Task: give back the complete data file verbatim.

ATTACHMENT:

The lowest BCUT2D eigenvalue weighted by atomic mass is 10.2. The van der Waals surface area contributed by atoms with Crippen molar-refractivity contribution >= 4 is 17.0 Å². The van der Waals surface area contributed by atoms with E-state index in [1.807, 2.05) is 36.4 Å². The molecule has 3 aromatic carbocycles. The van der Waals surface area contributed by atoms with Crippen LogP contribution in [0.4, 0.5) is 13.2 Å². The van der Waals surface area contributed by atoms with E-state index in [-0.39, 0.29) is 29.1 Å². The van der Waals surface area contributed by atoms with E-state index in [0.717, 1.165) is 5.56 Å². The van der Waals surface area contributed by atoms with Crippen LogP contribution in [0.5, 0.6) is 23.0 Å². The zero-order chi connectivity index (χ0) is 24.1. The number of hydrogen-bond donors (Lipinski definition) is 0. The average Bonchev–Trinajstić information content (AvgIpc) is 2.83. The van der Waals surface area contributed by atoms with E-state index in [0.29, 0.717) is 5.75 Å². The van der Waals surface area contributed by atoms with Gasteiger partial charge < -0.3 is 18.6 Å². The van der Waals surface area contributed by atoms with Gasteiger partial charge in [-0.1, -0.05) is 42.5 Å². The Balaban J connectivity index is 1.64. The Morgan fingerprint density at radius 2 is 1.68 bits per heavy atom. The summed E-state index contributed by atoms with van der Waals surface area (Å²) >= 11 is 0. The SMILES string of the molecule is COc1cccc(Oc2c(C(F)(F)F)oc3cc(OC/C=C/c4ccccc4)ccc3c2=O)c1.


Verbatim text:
The lowest BCUT2D eigenvalue weighted by atomic mass is 10.2. The van der Waals surface area contributed by atoms with Crippen molar-refractivity contribution >= 4 is 17.0 Å². The van der Waals surface area contributed by atoms with E-state index in [1.807, 2.05) is 36.4 Å². The molecule has 3 aromatic carbocycles. The van der Waals surface area contributed by atoms with Crippen LogP contribution in [0.4, 0.5) is 13.2 Å². The van der Waals surface area contributed by atoms with E-state index in [-0.39, 0.29) is 29.1 Å². The van der Waals surface area contributed by atoms with E-state index in [0.717, 1.165) is 5.56 Å². The van der Waals surface area contributed by atoms with Crippen LogP contribution in [0.5, 0.6) is 23.0 Å². The zero-order chi connectivity index (χ0) is 24.1. The number of hydrogen-bond donors (Lipinski definition) is 0. The average Bonchev–Trinajstić information content (AvgIpc) is 2.83. The van der Waals surface area contributed by atoms with E-state index in [0.29, 0.717) is 5.75 Å². The van der Waals surface area contributed by atoms with Gasteiger partial charge < -0.3 is 18.6 Å². The van der Waals surface area contributed by atoms with Gasteiger partial charge in [-0.1, -0.05) is 42.5 Å². The Balaban J connectivity index is 1.64. The Morgan fingerprint density at radius 2 is 1.68 bits per heavy atom. The summed E-state index contributed by atoms with van der Waals surface area (Å²) >= 11 is 0. The SMILES string of the molecule is COc1cccc(Oc2c(C(F)(F)F)oc3cc(OC/C=C/c4ccccc4)ccc3c2=O)c1.